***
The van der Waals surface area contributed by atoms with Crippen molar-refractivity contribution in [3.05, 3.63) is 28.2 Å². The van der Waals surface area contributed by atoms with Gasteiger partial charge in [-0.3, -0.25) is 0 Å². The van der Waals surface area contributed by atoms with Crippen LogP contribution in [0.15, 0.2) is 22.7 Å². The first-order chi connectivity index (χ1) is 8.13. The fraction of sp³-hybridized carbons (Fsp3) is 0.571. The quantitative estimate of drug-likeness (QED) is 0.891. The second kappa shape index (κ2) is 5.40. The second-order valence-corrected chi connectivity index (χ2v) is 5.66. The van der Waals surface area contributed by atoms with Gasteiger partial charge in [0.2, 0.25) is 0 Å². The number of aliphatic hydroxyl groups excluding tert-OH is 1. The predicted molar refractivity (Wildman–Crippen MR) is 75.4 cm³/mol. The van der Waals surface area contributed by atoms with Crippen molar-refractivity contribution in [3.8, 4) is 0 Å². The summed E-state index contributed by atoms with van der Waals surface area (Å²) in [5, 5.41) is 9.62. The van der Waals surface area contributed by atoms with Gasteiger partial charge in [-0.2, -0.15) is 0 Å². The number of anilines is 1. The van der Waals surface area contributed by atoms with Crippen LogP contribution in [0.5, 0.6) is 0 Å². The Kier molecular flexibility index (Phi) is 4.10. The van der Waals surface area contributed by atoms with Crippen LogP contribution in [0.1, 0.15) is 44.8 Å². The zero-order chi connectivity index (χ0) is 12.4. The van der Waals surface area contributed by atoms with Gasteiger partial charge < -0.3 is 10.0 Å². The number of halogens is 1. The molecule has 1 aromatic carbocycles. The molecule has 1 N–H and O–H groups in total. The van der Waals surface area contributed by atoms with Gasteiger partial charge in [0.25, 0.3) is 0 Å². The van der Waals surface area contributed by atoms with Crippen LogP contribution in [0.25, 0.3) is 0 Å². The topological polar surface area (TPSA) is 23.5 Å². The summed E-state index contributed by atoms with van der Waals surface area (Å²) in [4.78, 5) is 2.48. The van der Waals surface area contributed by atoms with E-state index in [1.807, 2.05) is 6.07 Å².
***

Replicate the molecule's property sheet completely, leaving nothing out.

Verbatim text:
The van der Waals surface area contributed by atoms with Crippen molar-refractivity contribution in [3.05, 3.63) is 28.2 Å². The van der Waals surface area contributed by atoms with Gasteiger partial charge in [-0.3, -0.25) is 0 Å². The van der Waals surface area contributed by atoms with Crippen LogP contribution in [0.15, 0.2) is 22.7 Å². The first-order chi connectivity index (χ1) is 8.13. The fraction of sp³-hybridized carbons (Fsp3) is 0.571. The quantitative estimate of drug-likeness (QED) is 0.891. The second kappa shape index (κ2) is 5.40. The second-order valence-corrected chi connectivity index (χ2v) is 5.66. The van der Waals surface area contributed by atoms with Gasteiger partial charge in [0.2, 0.25) is 0 Å². The number of aliphatic hydroxyl groups excluding tert-OH is 1. The predicted molar refractivity (Wildman–Crippen MR) is 75.4 cm³/mol. The van der Waals surface area contributed by atoms with Crippen molar-refractivity contribution in [3.8, 4) is 0 Å². The summed E-state index contributed by atoms with van der Waals surface area (Å²) in [5, 5.41) is 9.62. The van der Waals surface area contributed by atoms with Gasteiger partial charge in [-0.2, -0.15) is 0 Å². The number of anilines is 1. The van der Waals surface area contributed by atoms with Crippen LogP contribution in [0.5, 0.6) is 0 Å². The Kier molecular flexibility index (Phi) is 4.10. The van der Waals surface area contributed by atoms with Crippen LogP contribution in [0.1, 0.15) is 44.8 Å². The zero-order chi connectivity index (χ0) is 12.4. The van der Waals surface area contributed by atoms with Gasteiger partial charge < -0.3 is 10.0 Å². The number of halogens is 1. The molecule has 1 aromatic carbocycles. The molecule has 1 N–H and O–H groups in total. The van der Waals surface area contributed by atoms with Gasteiger partial charge in [0.25, 0.3) is 0 Å². The van der Waals surface area contributed by atoms with Crippen LogP contribution in [0.25, 0.3) is 0 Å². The topological polar surface area (TPSA) is 23.5 Å². The summed E-state index contributed by atoms with van der Waals surface area (Å²) in [4.78, 5) is 2.48. The van der Waals surface area contributed by atoms with E-state index in [1.807, 2.05) is 6.07 Å².